MicroPython implements the entire Python 3.4 syntax (including exceptions,
yield from, etc., and additionally
await keywords from
Python 3.5). The following core datatypes are provided:
basic Unicode support),
collections.namedtuple, classes and instances.
Builtin modules include
struct, etc. Select ports have
_thread module (multithreading). Note that only a subset of
Python 3 functionality is implemented for the data types and modules.
MicroPython can execute scripts in textual source form or from precompiled bytecode, in both cases either from an on-device filesystem or "frozen" into the MicroPython executable.
See the repository http://github.com/micropython/pyboard for the MicroPython board (PyBoard), the officially supported reference electronic circuit board.
Major components in this repository:
- py/ -- the core Python implementation, including compiler, runtime, and core library.
- mpy-cross/ -- the MicroPython cross-compiler which is used to turn scripts into precompiled bytecode.
- ports/unix/ -- a version of MicroPython that runs on Unix.
- ports/stm32/ -- a version of MicroPython that runs on the PyBoard and similar STM32 boards (using ST's Cube HAL drivers).
- ports/minimal/ -- a minimal MicroPython port. Start with this if you want to port MicroPython to another microcontroller.
- tests/ -- test framework and test scripts.
- docs/ -- user documentation in Sphinx reStructuredText format. Rendered HTML documentation is available at http://docs.micropython.org.
- ports/bare-arm/ -- a bare minimum version of MicroPython for ARM MCUs. Used mostly to control code size.
- ports/teensy/ -- a version of MicroPython that runs on the Teensy 3.1 (preliminary but functional).
- ports/pic16bit/ -- a version of MicroPython for 16-bit PIC microcontrollers.
- ports/cc3200/ -- a version of MicroPython that runs on the CC3200 from TI.
- ports/esp8266/ -- a version of MicroPython that runs on Espressif's ESP8266 SoC.
- ports/esp32/ -- a version of MicroPython that runs on Espressif's ESP32 SoC.
- ports/nrf/ -- a version of MicroPython that runs on Nordic's nRF51 and nRF52 MCUs.
- extmod/ -- additional (non-core) modules implemented in C.
- tools/ -- various tools, including the pyboard.py module.
- examples/ -- a few example Python scripts.
The subdirectories above may include READMEs with additional info.
"make" is used to build the components, or "gmake" on BSD-based systems.
You will also need bash, gcc, and Python 3.3+ available as the command
(if your system only has Python 2.7 then invoke make with the additional option
The MicroPython cross-compiler, mpy-cross
Most ports require the MicroPython cross-compiler to be built first. This program, called mpy-cross, is used to pre-compile Python scripts to .mpy files which can then be included (frozen) into the firmware/executable for a port. To build mpy-cross use:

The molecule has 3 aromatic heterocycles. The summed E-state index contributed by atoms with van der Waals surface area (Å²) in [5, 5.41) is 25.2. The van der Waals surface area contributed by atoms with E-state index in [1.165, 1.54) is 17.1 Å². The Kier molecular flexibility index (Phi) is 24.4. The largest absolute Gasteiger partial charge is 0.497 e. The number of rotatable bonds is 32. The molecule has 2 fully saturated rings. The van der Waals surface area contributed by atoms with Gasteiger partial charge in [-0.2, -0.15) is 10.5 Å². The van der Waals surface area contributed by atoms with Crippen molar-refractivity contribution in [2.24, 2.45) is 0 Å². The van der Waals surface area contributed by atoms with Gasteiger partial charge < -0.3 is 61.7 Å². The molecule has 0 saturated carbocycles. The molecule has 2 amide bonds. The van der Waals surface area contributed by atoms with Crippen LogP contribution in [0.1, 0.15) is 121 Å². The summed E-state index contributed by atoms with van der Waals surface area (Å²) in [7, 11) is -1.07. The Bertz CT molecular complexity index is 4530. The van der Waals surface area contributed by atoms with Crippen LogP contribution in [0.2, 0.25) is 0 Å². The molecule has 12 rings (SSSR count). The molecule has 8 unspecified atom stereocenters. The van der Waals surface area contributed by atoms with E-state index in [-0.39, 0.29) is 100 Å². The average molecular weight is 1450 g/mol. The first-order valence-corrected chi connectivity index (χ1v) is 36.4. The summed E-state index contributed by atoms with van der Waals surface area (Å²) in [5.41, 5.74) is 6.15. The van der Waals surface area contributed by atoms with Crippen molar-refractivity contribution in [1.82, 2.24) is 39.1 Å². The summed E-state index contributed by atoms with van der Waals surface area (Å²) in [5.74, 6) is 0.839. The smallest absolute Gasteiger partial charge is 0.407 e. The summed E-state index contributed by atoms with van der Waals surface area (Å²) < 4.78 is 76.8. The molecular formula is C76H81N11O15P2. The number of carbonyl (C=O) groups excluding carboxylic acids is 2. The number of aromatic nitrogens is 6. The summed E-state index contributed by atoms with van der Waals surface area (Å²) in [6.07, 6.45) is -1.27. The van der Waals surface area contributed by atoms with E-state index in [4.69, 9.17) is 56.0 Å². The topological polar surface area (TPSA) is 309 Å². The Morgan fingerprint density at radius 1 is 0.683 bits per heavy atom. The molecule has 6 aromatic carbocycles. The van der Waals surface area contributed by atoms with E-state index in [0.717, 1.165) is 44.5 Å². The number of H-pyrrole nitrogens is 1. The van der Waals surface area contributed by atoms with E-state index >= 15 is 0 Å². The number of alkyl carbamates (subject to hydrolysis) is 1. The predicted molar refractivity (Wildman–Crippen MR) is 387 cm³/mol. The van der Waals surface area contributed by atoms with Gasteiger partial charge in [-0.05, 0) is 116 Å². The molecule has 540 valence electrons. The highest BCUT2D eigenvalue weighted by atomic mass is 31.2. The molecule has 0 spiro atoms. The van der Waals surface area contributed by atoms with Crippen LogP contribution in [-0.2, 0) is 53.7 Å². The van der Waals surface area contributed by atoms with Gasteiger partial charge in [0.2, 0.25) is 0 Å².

$ cd mpy-cross $ make
The Unix version
The "unix" port requires a standard Unix environment with gcc and GNU make. x86 and x64 architectures are supported (i.e. x86 32- and 64-bit), as well as ARM and MIPS. Making full-featured port to another architecture requires writing some assembly code for the exception handling and garbage collection. Alternatively, fallback implementation based on setjmp/longjmp can be used.
To build (see section below for required dependencies):
$ cd ports/unix $ make submodules $ make
Then to give it a try:
$ ./micropython >>> list(5 * x + y for x in range(10) for y in [4, 2, 1])
CTRL-D (i.e. EOF) to exit the shell.
Learn about command-line options (in particular, how to increase heap size
which may be needed for larger applications):
$ ./micropython -h
Run complete testsuite:
$ make test
Unix version comes with a builtin package manager called upip, e.g.:
$ ./micropython -m upip install micropython-pystone $ ./micropython -m pystone
Building MicroPython ports may require some dependencies installed.
For Unix port,
libffi library and
pkg-config tool are required. On
Debian/Ubuntu/Mint derivative Linux distros, install
(includes toolchain and make),
Other dependencies can be built together with MicroPython. This may
be required to enable extra features or capabilities, and in recent
versions of MicroPython, these may be enabled by default. To build
these additional dependencies, in the port directory you're
interested in (e.g.
ports/unix/) first execute:
$ make submodules
This will fetch all the relevant git submodules (sub repositories) that the port needs. Use the same command to get the latest versions of submodules as they are updated from time to time. After that execute:
$ make deplibs
This will build all available dependencies (regardless whether they
are used or not). If you intend to build MicroPython with additional
options (like cross-compiling), the same set of options should be passed
make deplibs. To actually enable/disable use of dependencies, edit
ports/unix/mpconfigport.mk file, which has inline descriptions of the options.
For example, to build SSL module (required for
upip tool described above,
and so enabled by default),
MICROPY_PY_USSL should be set to 1.
For some ports, building required dependences is transparent, and happens
automatically. But they still need to be fetched with the
The STM32 version
The "stm32" port requires an ARM compiler, arm-none-eabi-gcc, and associated bin-utils. For those using Arch Linux, you need arm-none-eabi-binutils, arm-none-eabi-gcc and arm-none-eabi-newlib packages. Otherwise, try here: https://developer.arm.com/tools-and-software/open-source-software/developer-tools/gnu-toolchain/gnu-rm
$ cd ports/stm32 $ make submodules $ make
You then need to get your board into DFU mode. On the pyboard, connect the 3V3 pin to the P1/DFU pin with a wire (on PYBv1.0 they are next to each other on the bottom left of the board, second row from the bottom).
Then to flash the code via USB DFU to your device:
$ make deploy
This will use the included
tools/pydfu.py script. If flashing the firmware
does not work it may be because you don't have the correct permissions, and
need to use
sudo make deploy.
See the README.md file in the ports/stm32/ directory for further details.
MicroPython is an open-source project and welcomes contributions. To be productive, please be sure to follow the Contributors' Guidelines and the Code Conventions. Note that MicroPython is licenced under the MIT license, and all contributions should follow this license.